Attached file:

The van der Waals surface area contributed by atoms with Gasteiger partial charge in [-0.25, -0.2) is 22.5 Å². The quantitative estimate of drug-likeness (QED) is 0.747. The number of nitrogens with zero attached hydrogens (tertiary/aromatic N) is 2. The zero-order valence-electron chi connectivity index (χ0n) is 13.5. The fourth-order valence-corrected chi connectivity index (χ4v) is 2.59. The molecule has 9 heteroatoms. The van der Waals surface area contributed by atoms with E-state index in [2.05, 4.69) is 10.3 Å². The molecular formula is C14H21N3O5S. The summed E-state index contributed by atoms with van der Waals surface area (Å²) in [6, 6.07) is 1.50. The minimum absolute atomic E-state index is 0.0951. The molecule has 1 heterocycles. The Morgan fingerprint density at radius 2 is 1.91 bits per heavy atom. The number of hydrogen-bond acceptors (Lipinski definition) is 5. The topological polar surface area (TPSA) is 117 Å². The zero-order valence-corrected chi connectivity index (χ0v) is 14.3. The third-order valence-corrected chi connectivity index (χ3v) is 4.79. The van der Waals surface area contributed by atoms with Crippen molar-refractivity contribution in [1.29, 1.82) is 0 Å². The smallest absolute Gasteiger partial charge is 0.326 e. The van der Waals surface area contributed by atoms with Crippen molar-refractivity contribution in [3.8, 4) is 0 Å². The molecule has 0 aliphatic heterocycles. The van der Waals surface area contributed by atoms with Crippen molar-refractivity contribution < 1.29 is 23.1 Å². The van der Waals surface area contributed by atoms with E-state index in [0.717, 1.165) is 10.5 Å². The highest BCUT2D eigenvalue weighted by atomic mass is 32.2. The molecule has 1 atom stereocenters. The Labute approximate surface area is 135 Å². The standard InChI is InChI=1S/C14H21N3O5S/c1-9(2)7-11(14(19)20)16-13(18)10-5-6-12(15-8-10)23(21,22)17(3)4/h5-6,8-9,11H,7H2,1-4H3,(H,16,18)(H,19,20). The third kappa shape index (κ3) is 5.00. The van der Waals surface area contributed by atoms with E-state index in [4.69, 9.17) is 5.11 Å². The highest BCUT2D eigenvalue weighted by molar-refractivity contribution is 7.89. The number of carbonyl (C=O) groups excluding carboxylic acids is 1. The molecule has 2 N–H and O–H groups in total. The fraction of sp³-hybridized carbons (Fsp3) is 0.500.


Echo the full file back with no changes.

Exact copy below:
The van der Waals surface area contributed by atoms with Gasteiger partial charge in [-0.25, -0.2) is 22.5 Å². The quantitative estimate of drug-likeness (QED) is 0.747. The number of nitrogens with zero attached hydrogens (tertiary/aromatic N) is 2. The zero-order valence-electron chi connectivity index (χ0n) is 13.5. The fourth-order valence-corrected chi connectivity index (χ4v) is 2.59. The molecule has 9 heteroatoms. The van der Waals surface area contributed by atoms with E-state index in [2.05, 4.69) is 10.3 Å². The molecular formula is C14H21N3O5S. The summed E-state index contributed by atoms with van der Waals surface area (Å²) in [6, 6.07) is 1.50. The minimum absolute atomic E-state index is 0.0951. The molecule has 1 heterocycles. The Morgan fingerprint density at radius 2 is 1.91 bits per heavy atom. The number of hydrogen-bond acceptors (Lipinski definition) is 5. The topological polar surface area (TPSA) is 117 Å². The zero-order valence-corrected chi connectivity index (χ0v) is 14.3. The third-order valence-corrected chi connectivity index (χ3v) is 4.79. The van der Waals surface area contributed by atoms with Crippen molar-refractivity contribution in [1.29, 1.82) is 0 Å². The smallest absolute Gasteiger partial charge is 0.326 e. The van der Waals surface area contributed by atoms with Crippen molar-refractivity contribution in [3.8, 4) is 0 Å². The molecule has 0 aliphatic heterocycles. The van der Waals surface area contributed by atoms with Crippen molar-refractivity contribution < 1.29 is 23.1 Å². The van der Waals surface area contributed by atoms with E-state index in [0.717, 1.165) is 10.5 Å². The highest BCUT2D eigenvalue weighted by atomic mass is 32.2. The molecule has 1 atom stereocenters. The Labute approximate surface area is 135 Å². The standard InChI is InChI=1S/C14H21N3O5S/c1-9(2)7-11(14(19)20)16-13(18)10-5-6-12(15-8-10)23(21,22)17(3)4/h5-6,8-9,11H,7H2,1-4H3,(H,16,18)(H,19,20). The third kappa shape index (κ3) is 5.00. The van der Waals surface area contributed by atoms with E-state index in [4.69, 9.17) is 5.11 Å². The highest BCUT2D eigenvalue weighted by molar-refractivity contribution is 7.89. The number of carbonyl (C=O) groups excluding carboxylic acids is 1. The molecule has 2 N–H and O–H groups in total. The fraction of sp³-hybridized carbons (Fsp3) is 0.500.